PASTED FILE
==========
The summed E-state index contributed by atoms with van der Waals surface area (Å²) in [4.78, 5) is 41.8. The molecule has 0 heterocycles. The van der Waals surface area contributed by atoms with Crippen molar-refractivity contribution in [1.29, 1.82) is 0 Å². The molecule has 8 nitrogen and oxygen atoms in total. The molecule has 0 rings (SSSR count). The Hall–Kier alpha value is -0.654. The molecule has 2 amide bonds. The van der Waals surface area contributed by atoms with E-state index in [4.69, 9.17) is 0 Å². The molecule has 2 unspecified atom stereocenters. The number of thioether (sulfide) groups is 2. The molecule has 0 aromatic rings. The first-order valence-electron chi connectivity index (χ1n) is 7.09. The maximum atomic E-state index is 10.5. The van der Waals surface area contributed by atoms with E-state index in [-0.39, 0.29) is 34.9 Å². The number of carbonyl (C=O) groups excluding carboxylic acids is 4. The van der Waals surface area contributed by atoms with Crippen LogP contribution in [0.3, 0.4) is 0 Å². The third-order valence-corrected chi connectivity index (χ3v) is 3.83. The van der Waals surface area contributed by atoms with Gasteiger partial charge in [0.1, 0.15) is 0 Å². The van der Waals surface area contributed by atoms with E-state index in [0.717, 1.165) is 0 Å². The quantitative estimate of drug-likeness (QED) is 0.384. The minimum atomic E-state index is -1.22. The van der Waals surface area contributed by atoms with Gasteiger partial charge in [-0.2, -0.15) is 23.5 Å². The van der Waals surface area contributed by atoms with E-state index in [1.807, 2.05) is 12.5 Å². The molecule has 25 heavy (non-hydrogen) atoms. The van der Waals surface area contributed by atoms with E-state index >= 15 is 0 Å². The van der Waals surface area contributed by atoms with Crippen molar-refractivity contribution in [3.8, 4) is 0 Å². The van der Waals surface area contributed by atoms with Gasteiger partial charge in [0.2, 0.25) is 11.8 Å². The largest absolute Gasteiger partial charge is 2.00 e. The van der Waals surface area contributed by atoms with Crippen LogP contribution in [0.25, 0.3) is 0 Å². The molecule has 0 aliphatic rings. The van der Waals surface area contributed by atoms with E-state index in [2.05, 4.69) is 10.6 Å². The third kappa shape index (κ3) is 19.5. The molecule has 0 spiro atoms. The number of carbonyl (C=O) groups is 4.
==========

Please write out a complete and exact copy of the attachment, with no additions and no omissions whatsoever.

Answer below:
The summed E-state index contributed by atoms with van der Waals surface area (Å²) in [4.78, 5) is 41.8. The molecule has 0 heterocycles. The van der Waals surface area contributed by atoms with Crippen molar-refractivity contribution in [1.29, 1.82) is 0 Å². The molecule has 8 nitrogen and oxygen atoms in total. The molecule has 0 rings (SSSR count). The Hall–Kier alpha value is -0.654. The molecule has 2 amide bonds. The van der Waals surface area contributed by atoms with E-state index in [4.69, 9.17) is 0 Å². The molecule has 2 unspecified atom stereocenters. The number of thioether (sulfide) groups is 2. The molecule has 0 aromatic rings. The first-order valence-electron chi connectivity index (χ1n) is 7.09. The maximum atomic E-state index is 10.5. The van der Waals surface area contributed by atoms with E-state index in [-0.39, 0.29) is 34.9 Å². The number of carbonyl (C=O) groups excluding carboxylic acids is 4. The van der Waals surface area contributed by atoms with Crippen LogP contribution in [0.3, 0.4) is 0 Å². The third-order valence-corrected chi connectivity index (χ3v) is 3.83. The van der Waals surface area contributed by atoms with Gasteiger partial charge in [0.1, 0.15) is 0 Å². The van der Waals surface area contributed by atoms with E-state index in [0.717, 1.165) is 0 Å². The quantitative estimate of drug-likeness (QED) is 0.384. The minimum atomic E-state index is -1.22. The van der Waals surface area contributed by atoms with Gasteiger partial charge in [-0.2, -0.15) is 23.5 Å². The van der Waals surface area contributed by atoms with E-state index in [1.807, 2.05) is 12.5 Å². The molecule has 25 heavy (non-hydrogen) atoms. The van der Waals surface area contributed by atoms with E-state index >= 15 is 0 Å². The van der Waals surface area contributed by atoms with Crippen molar-refractivity contribution in [3.8, 4) is 0 Å². The van der Waals surface area contributed by atoms with Gasteiger partial charge in [0.2, 0.25) is 11.8 Å². The largest absolute Gasteiger partial charge is 2.00 e. The van der Waals surface area contributed by atoms with Crippen LogP contribution in [0.25, 0.3) is 0 Å². The molecule has 0 aliphatic rings. The van der Waals surface area contributed by atoms with E-state index in [2.05, 4.69) is 10.6 Å². The third kappa shape index (κ3) is 19.5. The molecule has 0 spiro atoms. The number of carbonyl (C=O) groups is 4.